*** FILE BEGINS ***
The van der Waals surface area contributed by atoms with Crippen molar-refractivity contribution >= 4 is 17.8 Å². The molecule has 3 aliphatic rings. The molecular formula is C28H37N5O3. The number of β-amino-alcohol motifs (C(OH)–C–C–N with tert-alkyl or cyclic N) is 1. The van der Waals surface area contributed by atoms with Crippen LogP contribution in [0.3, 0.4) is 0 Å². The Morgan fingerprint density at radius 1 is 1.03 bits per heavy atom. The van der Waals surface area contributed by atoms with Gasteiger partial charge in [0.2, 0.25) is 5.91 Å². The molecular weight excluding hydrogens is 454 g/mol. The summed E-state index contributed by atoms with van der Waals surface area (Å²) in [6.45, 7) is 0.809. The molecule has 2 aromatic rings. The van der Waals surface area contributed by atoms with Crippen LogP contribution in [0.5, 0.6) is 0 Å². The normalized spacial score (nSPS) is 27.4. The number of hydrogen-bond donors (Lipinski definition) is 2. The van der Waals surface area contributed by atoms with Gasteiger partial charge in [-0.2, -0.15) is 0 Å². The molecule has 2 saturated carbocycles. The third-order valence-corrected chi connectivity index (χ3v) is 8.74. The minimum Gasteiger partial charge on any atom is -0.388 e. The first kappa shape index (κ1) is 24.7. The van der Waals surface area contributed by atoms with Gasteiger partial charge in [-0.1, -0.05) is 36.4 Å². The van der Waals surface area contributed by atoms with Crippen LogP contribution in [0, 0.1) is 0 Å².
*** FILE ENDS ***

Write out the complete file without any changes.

The van der Waals surface area contributed by atoms with Crippen molar-refractivity contribution >= 4 is 17.8 Å². The molecule has 3 aliphatic rings. The molecular formula is C28H37N5O3. The number of β-amino-alcohol motifs (C(OH)–C–C–N with tert-alkyl or cyclic N) is 1. The van der Waals surface area contributed by atoms with Crippen LogP contribution in [0.3, 0.4) is 0 Å². The Morgan fingerprint density at radius 1 is 1.03 bits per heavy atom. The van der Waals surface area contributed by atoms with Gasteiger partial charge in [0.2, 0.25) is 5.91 Å². The molecular weight excluding hydrogens is 454 g/mol. The summed E-state index contributed by atoms with van der Waals surface area (Å²) in [6.45, 7) is 0.809. The molecule has 2 aromatic rings. The van der Waals surface area contributed by atoms with Crippen LogP contribution in [0.5, 0.6) is 0 Å². The normalized spacial score (nSPS) is 27.4. The number of hydrogen-bond donors (Lipinski definition) is 2. The van der Waals surface area contributed by atoms with Gasteiger partial charge in [-0.2, -0.15) is 0 Å². The molecule has 2 saturated carbocycles. The third-order valence-corrected chi connectivity index (χ3v) is 8.74. The minimum Gasteiger partial charge on any atom is -0.388 e. The first kappa shape index (κ1) is 24.7. The van der Waals surface area contributed by atoms with Gasteiger partial charge in [-0.1, -0.05) is 36.4 Å². The van der Waals surface area contributed by atoms with Crippen LogP contribution in [0, 0.1) is 0 Å².